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Wilson, Arthur Dooley (1886-1953)

Image Ownership: Public Domain

Arthur Dooley Wilson, best remembered for his popularization of the hit song “As Time Goes By” in the 1942 film classic Casablanca, was born in Tyler, Texas in 1886. Around 1913, he moved to Manhattan, New York, where he performed with the honorable James Reese Europe’s 369th U.S. Infantry “Hell Fighters” Band. After Lieutenant Europe was fatally stabbed by one of his own band members, Wilson formed his own band and toured abroad in London, UK and Paris, France, playing ragtime on the alto sax before returning to the United States in 1930 to embark on an acting career.

Initially, Wilson performed with Orson Welles and John Houseman in Federal Theater productions and went on to appear with the Lafayette Players. He eventually landed the role of Little Joe in the Broadway musical Cabin in the Sky. He later worked with the Peking Company in Chicago, Illinois and became one of the few African American performers to perform in whiteface.

Wilson made his screen debut in the 1939 Paramount Pictures film Keep Punching and subsequently appeared in many films as a porter, chauffer, or waiter. While still under contract to Paramount, Wilson was loaned out to Warner Brothers for the memorable role of Sam in Casablanca, in which he portrays a pianist/singer who acts as a philosophical confidant to Humphrey Bogart. Wilson’s rendition of “As Time Goes By,” composed by Herman Hupfeld and originally performed on Broadway in the early 1930s, sold more than a quarter of a million copies within months after the premiere of Casablanca.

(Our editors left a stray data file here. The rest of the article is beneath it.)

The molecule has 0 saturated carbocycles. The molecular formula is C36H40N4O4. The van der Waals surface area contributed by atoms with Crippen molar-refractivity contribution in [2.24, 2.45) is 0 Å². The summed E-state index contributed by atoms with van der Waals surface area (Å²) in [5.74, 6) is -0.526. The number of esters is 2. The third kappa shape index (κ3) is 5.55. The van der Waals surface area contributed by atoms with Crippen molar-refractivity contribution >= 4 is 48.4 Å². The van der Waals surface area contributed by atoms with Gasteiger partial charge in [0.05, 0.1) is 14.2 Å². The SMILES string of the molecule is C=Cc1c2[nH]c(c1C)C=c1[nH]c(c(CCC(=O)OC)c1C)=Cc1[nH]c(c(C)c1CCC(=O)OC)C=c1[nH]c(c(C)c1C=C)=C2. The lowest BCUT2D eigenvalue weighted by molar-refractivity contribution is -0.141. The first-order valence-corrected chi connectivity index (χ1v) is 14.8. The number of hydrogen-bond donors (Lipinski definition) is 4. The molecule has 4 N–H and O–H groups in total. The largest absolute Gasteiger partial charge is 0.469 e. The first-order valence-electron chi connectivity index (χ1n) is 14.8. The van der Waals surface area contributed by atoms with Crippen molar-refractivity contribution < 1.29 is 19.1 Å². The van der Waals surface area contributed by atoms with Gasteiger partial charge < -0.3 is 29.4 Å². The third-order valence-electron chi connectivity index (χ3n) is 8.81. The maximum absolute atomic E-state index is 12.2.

After appearing in Casablanca, Wilson gained the role of a flirtatious business manager in the musical tribute to James Reese Europe in  Stormy Weather (1943), a film that offered a role of equal caliber. In addition to appearing in a series of films throughout the 1940s and 1950s, he starred as Beulah’s boyfriend Bill Jackson in the television sitcom Beulah (1953) opposite Ethel Waters and Louise Beavers. Beulah was his last major acting role before he retired from the screen and served as an executive board member for the Negro Actors Guild. Wilson died in 1953, in Los Angeles, California.

Sources:
Donald Bogle, Blacks in American Film and Television: An Encyclopedia (New York: Garland, 1988), Katz Ephraim, The Film Encyclopedia (New York: Cromwell, 1979); Thomas Cripps, Slow Fade to Black: The Negro in American Film (New York, Oxford University Press, 1977); Arthur  Wilson, The Texas Handbook Online, http://www.tshaonline.org/handbook/online/articles/fwibk.

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